"If you’re dealing with a planetary crisis, as we are, this is not a time for quibbling about barriers between us. It’s a time to be finding common voices for the common good of our common home." -- Theologian Dennis Patrick O’HaraGrandin Media file photo

Catholics, United Church join in embracing Christian concern for environment

Canada’s two largest churches, which represent two-thirds of Canadian Christians, have jointly declared that climate change and ecological degradation are central, enduring concerns for Christians.

The declaration is contained in The Hope Within Us, a document released July 23 from the official Roman Catholic-United Church of Canada dialogue.

“We claim that the divine presence permeates all creation, holds all together in a dynamic relationship and calls us beyond our human-centred perspective into a consciousness that affirms and respects all life and all creation,” it says. “The acceleration of our technology, the rapacious ethic of progress and the greed of our economic and political systems are today wreaking havoc upon the environment and humanity.”

The ecumenical document marks 40 years of dialogue between the churches. The 22-page statement draws heavily on Pope Francis’ 2015 encyclical Laudato Si’. On the United Church side, it leans on the 2006 teaching document Song of Faith. But the statement also relies on the desert fathers, medieval mystics and Scripture to make its case.

“Early Church theologians saw the interrelationship of the Trinity through the dynamic life of creation itself,” wrote the 21 dialogue participants, including two Catholic bishops. “In St. Bonaventure’s trinitarian theology, every creature is a self-expression of God, and the inner structure of every creature and all creation can be said to reflect the trinitarian footprint.”

“It’s a time to be finding common voices for the common good of our common home.”

“It is good theology,” said Dennis Patrick O’Hara, the director of the Elliott Allen Institute for Theology and Ecology and a St. Michael’s College theologian. “(It) accurately and faithfully reflects the current discussion at the forefront of the Roman Catholic and United Church traditions.”

That churches are working together, ecumenically, on climate change is particularly significant.

“Let’s be serious. If you’re dealing with a planetary crisis, as we are, this is not a time for quibbling about barriers between us. It’s a time to be finding common voices for the common good of our common home,” O’Hara said.

The most significant common ground at play is how both Catholic social teaching and the United Church’s social gospel tradition recognize the importance of social sin, said Father Prakash Lohale,  ecumenical and interfaith affairs director for the Archdiocese of Toronto.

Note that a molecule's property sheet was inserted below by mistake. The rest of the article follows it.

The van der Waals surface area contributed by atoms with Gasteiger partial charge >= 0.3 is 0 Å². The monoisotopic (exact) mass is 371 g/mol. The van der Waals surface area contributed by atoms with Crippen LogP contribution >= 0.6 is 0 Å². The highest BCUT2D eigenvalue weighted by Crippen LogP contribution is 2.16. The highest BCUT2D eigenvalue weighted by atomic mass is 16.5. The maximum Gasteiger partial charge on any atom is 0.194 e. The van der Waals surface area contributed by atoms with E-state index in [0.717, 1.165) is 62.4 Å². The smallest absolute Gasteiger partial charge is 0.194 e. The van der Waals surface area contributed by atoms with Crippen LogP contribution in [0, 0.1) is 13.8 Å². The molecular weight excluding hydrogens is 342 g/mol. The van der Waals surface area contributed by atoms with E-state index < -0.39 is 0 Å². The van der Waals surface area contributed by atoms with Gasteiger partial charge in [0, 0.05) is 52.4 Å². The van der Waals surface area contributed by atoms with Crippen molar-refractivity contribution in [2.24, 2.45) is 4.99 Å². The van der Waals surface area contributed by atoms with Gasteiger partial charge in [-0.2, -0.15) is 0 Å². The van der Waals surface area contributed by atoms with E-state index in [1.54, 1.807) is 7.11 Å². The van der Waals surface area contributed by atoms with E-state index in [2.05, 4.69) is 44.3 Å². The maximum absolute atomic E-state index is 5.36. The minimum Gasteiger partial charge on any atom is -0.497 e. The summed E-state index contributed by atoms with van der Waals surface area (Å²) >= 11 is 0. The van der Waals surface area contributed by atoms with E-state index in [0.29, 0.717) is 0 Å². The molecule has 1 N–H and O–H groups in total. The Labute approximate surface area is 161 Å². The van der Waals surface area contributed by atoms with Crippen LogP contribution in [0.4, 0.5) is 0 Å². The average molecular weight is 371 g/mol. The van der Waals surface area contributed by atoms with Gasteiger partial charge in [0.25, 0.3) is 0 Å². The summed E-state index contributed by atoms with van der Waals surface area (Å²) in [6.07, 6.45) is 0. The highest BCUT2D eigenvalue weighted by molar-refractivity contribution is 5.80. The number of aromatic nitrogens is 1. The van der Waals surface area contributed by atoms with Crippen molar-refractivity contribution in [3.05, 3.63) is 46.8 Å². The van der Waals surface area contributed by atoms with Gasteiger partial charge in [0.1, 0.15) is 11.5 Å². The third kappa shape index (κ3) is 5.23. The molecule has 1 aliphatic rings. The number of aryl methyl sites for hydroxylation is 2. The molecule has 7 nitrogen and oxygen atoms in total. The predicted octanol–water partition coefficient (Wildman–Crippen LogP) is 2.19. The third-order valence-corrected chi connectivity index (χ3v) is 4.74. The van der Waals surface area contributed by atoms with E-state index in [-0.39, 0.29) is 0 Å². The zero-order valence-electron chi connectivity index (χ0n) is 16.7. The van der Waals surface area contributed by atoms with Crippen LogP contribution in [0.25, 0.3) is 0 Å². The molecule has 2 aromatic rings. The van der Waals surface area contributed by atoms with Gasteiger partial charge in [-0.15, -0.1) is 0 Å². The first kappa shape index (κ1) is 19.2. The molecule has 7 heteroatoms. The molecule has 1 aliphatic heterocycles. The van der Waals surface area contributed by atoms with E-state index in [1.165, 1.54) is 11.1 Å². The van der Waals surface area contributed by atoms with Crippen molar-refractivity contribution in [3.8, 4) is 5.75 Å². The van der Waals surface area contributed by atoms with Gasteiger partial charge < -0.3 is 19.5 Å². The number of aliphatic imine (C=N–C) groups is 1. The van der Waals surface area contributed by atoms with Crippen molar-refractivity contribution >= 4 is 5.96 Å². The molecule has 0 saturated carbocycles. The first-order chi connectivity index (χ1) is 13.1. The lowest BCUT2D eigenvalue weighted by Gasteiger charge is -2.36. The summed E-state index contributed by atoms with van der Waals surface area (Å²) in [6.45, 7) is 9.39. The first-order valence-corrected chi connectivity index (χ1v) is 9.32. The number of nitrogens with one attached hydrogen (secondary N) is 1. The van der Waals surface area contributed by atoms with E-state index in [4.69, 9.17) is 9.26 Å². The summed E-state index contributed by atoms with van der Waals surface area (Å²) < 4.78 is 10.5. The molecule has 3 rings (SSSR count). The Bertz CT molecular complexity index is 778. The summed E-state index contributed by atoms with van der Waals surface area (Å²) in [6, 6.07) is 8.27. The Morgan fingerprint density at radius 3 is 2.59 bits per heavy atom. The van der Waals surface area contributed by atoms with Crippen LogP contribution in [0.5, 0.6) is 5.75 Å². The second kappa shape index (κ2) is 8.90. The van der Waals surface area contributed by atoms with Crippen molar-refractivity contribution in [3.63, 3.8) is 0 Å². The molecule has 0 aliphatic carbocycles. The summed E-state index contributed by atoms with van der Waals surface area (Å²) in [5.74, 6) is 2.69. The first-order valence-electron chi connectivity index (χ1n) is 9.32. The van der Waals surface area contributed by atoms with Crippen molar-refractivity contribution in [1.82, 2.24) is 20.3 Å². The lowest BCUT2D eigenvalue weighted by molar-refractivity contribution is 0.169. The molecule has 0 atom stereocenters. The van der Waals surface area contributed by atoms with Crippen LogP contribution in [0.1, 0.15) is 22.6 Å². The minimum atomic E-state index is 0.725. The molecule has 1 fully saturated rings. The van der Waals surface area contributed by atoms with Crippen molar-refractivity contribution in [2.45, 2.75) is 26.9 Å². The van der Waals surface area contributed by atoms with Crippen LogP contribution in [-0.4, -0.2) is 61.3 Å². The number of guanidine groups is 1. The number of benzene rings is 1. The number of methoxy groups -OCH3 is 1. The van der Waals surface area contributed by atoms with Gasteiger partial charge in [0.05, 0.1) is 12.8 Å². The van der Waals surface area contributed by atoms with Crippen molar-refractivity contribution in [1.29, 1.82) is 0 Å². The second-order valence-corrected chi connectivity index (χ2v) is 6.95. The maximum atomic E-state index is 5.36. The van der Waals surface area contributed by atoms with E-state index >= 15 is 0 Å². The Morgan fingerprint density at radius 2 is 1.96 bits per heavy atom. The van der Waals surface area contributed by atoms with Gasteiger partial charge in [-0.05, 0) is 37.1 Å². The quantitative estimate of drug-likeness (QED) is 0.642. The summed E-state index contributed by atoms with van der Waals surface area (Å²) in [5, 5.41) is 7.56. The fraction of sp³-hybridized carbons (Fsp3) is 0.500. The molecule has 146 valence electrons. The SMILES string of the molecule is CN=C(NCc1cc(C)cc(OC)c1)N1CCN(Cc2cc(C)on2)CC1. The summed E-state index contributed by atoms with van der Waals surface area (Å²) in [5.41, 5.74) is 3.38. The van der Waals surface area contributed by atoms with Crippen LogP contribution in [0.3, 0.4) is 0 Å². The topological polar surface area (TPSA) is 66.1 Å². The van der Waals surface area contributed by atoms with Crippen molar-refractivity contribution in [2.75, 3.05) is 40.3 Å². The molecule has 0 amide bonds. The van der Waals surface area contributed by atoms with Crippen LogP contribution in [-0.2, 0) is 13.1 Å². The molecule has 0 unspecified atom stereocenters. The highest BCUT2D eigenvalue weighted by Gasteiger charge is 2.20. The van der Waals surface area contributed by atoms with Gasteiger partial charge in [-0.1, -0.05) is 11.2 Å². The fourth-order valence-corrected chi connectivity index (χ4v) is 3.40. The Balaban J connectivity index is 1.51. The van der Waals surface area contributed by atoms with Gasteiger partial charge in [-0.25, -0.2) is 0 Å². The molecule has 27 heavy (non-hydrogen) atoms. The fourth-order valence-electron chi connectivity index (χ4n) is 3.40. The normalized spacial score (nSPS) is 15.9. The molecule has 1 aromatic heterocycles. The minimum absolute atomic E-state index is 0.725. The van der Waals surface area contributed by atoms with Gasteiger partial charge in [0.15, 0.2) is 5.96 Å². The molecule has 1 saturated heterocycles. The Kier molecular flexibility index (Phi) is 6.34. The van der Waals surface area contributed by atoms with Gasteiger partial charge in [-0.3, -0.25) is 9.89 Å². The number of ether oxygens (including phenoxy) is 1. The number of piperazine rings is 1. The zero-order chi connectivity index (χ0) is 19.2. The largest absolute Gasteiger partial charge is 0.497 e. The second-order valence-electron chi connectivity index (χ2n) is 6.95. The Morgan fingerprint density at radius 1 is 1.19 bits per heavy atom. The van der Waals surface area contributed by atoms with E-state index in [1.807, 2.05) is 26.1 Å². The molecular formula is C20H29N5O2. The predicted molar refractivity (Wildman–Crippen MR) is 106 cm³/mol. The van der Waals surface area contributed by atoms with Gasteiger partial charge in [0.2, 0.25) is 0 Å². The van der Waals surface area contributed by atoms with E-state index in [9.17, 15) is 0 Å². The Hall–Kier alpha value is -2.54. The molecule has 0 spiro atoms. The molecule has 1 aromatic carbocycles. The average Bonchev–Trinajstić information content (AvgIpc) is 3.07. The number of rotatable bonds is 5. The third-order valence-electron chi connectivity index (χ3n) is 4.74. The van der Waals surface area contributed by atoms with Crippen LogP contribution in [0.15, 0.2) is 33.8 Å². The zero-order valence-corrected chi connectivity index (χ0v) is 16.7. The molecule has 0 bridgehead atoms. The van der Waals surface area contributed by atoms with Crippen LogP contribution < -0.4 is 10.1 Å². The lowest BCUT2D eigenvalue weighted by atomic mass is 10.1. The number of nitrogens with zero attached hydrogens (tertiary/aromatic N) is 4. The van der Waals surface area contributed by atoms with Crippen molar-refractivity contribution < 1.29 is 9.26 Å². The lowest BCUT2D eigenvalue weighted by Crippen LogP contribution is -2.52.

“It’s not so much something to feel guilty about, but because we can make that conclusion that creation also is holy — Pope Francis talks about it as a sacrament — then I think the concept of social sin could make people conscious,” Lohale said. “I know it’s difficult. It’s not part of our spirituality. But…” .

Ecumenical dialogue provides an opportunity for religion to engage with the most important questions of our time, he said.

“We have long traditions of schisms and differences in theology. But it’s like Pope Francis said during his visit to the World Council of Churches in Geneva, ‘Let not our differences stop us.’ ”

The ecumenical statement should make it easier for Christians of all stripes to think about ecological issues as matters of faith, said Gail Allen, United Church staff support for the official dialogue.

“There are people of faith who are struggling to think through these issues and just want to do it out of their faith,” Allen said.

To help parishes and congregations act on the new document, it includes a liturgy for use during Earth Hour, which comes up at 8:30 p.m. next March 30.

Allen recognizes that Canadians have conflicting views and conflicting commitments when it comes to climate change. But Christians who make a living in the Alberta oilsands shouldn’t feel they are under attack, she said.

“Any move towards a different way of being does need to take into account how we are going to all work together as communities to find new possibilities for people’s livelihoods that will be less harmful to the climate,” she said.

When it comes to the practicalities of parish life, Catholic sensibility seems to have shifted. All new churches the Archdiocese of Toronto builds are being engineered to the highest energy conservation standards, and dozens of older church buildings are being retrofitted, said the director of planning, property and housing, David Finnegan.

(Catholic Register)

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